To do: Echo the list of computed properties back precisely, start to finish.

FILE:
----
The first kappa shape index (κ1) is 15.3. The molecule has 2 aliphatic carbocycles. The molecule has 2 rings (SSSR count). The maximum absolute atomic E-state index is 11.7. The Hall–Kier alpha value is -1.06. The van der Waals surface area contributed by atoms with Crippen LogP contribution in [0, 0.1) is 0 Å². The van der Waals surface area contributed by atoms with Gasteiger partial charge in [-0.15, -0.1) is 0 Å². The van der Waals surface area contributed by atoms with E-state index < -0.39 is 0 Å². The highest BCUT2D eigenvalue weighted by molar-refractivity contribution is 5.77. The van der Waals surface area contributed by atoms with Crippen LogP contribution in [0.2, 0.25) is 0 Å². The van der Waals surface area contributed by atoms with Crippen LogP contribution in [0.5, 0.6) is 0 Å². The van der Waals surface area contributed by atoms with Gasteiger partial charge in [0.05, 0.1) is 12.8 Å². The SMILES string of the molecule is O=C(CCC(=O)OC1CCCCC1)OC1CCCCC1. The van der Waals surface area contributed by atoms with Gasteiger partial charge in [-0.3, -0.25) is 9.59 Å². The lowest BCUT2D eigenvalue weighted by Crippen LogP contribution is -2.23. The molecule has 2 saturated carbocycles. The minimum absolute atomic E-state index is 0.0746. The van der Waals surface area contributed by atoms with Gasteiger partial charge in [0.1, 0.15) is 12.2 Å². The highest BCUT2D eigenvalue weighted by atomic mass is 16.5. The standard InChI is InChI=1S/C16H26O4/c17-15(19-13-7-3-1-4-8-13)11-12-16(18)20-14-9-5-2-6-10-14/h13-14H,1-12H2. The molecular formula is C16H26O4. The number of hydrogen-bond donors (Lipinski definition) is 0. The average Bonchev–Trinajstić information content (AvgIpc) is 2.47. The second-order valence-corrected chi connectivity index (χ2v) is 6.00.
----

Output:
The first kappa shape index (κ1) is 15.3. The molecule has 2 aliphatic carbocycles. The molecule has 2 rings (SSSR count). The maximum absolute atomic E-state index is 11.7. The Hall–Kier alpha value is -1.06. The van der Waals surface area contributed by atoms with Crippen LogP contribution in [0, 0.1) is 0 Å². The van der Waals surface area contributed by atoms with Gasteiger partial charge in [-0.15, -0.1) is 0 Å². The van der Waals surface area contributed by atoms with E-state index < -0.39 is 0 Å². The highest BCUT2D eigenvalue weighted by molar-refractivity contribution is 5.77. The van der Waals surface area contributed by atoms with Crippen LogP contribution in [0.2, 0.25) is 0 Å². The van der Waals surface area contributed by atoms with Crippen LogP contribution in [0.5, 0.6) is 0 Å². The van der Waals surface area contributed by atoms with Gasteiger partial charge in [0.05, 0.1) is 12.8 Å². The SMILES string of the molecule is O=C(CCC(=O)OC1CCCCC1)OC1CCCCC1. The van der Waals surface area contributed by atoms with Gasteiger partial charge in [-0.3, -0.25) is 9.59 Å². The lowest BCUT2D eigenvalue weighted by Crippen LogP contribution is -2.23. The molecule has 2 saturated carbocycles. The minimum absolute atomic E-state index is 0.0746. The van der Waals surface area contributed by atoms with Gasteiger partial charge in [0.1, 0.15) is 12.2 Å². The highest BCUT2D eigenvalue weighted by atomic mass is 16.5. The standard InChI is InChI=1S/C16H26O4/c17-15(19-13-7-3-1-4-8-13)11-12-16(18)20-14-9-5-2-6-10-14/h13-14H,1-12H2. The molecular formula is C16H26O4. The number of hydrogen-bond donors (Lipinski definition) is 0. The average Bonchev–Trinajstić information content (AvgIpc) is 2.47. The second-order valence-corrected chi connectivity index (χ2v) is 6.00.